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Discussion - General > Goodreads ebook giveaways

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message 1: by David, The Guns (last edited Jun 29, 2017 08:01AM) (new)

David Rose | 370 comments Mod
Good news and bad news:

Good news:
Goodreads says you will very soon be able to list an ebook giveaway!
(This has been the case on the beta programme for about a year now, but apparently they're going to roll out the full version.) Previously you could only list print books.
Announcement: https://www.goodreads.com/blog/show/9..., see also
Terms: https://www.goodreads.com/giveaway/terms

Bad news:
Unlike print book giveaways (which can be set up for no cost at all), Goodreads says the cost to set up an ebook giveaway will be $119.
See beta programme announcement: (https://www.goodreads.com/blog/show/646)

Personally, I'm an indie author struggling for recognition who operates on the kind of shoestring that does not accommodate that amount of money. That's exactly why I only have ebooks available.

So what do y'all think?
(US market only, of course, Kindle only, of course)


message 2: by Jennifer (new)

Jennifer Kelland Perry (jenniferkellandperry) | 78 comments No way, not a chance am I going to fork over that kind of money for a giveaway! Fugget about it!


message 3: by Virginia (new)

Virginia Arthur | 20 comments David, thanks for the update on this but I find this a bit confusing. Doesn't Amazon "own" Goodreads now? I did set up a giveaway through Amazon and it was truly awful. It is free but your book is shoved into pages and pages and pages of knock-off purses, humidifiers, hair clips, and assorted junk. It looks and is terrible. I was embarrassed to have my e-book there and only gave a couple away. Amazon does not seem to run the giveaways and it takes you to another vendor. My point is, Amazon OWNS Goodreads, has a "free" though tacky giveaway option. Who does the money go to? Mr. Bezos because we all know how hard up he is.

This is absolutely ridiculous. E-Book Stage is a good option. I gave away quite a few ebooks through them. There are lots of other options for giving away your E-book and it is NOT $119. My question is, who came up with this? Amazon?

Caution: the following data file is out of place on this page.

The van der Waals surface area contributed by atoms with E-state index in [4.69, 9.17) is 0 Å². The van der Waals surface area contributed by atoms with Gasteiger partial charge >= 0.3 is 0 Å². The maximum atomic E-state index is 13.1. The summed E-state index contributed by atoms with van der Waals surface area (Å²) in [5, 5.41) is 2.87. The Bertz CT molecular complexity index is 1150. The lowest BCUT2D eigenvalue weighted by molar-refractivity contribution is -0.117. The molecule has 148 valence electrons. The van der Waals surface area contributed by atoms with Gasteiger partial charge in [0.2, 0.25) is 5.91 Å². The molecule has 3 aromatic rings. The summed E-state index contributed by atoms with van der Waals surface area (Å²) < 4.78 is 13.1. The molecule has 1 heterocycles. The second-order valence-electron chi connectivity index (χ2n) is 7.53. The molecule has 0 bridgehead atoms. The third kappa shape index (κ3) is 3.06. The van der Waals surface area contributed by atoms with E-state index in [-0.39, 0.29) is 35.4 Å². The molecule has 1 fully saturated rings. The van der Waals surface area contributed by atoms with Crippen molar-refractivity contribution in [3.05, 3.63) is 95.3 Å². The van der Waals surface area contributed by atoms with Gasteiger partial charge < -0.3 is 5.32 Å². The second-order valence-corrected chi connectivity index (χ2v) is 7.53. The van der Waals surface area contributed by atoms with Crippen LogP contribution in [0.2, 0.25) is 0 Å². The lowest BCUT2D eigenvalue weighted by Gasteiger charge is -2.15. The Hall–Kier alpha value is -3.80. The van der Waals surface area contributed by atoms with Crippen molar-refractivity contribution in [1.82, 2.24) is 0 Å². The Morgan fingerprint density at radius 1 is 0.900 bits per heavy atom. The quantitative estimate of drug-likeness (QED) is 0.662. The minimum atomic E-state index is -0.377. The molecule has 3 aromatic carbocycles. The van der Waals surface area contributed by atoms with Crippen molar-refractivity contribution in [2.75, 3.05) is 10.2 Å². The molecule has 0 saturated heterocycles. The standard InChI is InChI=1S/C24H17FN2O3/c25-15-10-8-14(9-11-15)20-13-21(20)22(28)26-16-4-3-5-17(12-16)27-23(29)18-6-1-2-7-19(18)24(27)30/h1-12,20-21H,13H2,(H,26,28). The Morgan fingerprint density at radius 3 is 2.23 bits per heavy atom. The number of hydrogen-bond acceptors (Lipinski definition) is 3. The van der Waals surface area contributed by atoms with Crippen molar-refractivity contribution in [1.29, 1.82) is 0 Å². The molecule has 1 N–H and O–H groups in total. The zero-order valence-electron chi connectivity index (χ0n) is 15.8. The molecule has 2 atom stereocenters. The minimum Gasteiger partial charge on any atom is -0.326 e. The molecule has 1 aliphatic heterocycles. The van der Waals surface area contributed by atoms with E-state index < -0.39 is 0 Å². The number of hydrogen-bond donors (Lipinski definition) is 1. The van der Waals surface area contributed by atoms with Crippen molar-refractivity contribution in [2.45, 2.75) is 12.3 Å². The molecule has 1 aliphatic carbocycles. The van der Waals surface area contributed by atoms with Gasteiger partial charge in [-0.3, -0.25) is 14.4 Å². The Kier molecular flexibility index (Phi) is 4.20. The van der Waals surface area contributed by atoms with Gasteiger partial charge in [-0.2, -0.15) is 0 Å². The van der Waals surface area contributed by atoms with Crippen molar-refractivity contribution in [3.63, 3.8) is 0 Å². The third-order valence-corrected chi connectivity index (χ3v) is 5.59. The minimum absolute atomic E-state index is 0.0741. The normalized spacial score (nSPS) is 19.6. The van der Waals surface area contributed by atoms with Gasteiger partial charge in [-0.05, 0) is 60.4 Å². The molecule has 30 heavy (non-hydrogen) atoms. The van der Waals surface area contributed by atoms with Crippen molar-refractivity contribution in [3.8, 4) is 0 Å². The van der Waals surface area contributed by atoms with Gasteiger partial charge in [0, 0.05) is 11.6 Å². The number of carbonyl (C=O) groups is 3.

message 4: by David, The Guns (new)

David Rose | 370 comments Mod
An Amazon giveaway and a Goodreads giveaway are two different things. I've heard (almost) nothing but bad things about Amazon's giveaways. I'm more hopeful about the effectiveness of giveaways on Goodreads, and have read several positive comments (and a few negative ones) from authors who have tried it. But that related to the print-books-only model.
Yes, Amazon owns Goodreads now, but Goodreads is still nominally run as a separate entity. Of course, one must expect ebook giveaways to be Kindle-only, as if no other ebooks exist.


message 5: by Michael, The Mechanic (new)

Michael Gardner | 229 comments Mod
Personally, I wasn't too impressed by Goodreads' print book giveaway either. I did it once, gave away 5 books and got one review. Worse still, one of the 'winners' was collecting free books and selling them 'as new' on Amazon. So the upshot of my giveaway was I paid to have someone else sell my book for their profit on my Amazon book page. $119? I don't think so. That's good cash better spent elsewhere.


message 6: by Jennifer (new)

Jennifer Kelland Perry (jenniferkellandperry) | 78 comments Agreed, Michael. My Goodreads giveaways got my books added to a lot of TBR lists, and that's about it. And many enter only to resell the books they win - that's a fact.


message 7: by Bruce (new)

Bruce (BruceArrington) librarything.com allows you to give away your books (incl. audio books) for free. A couple of nice reviews came from it and it was fairly simple.


message 8: by Michael, The Mechanic (new)

Michael Gardner | 229 comments Mod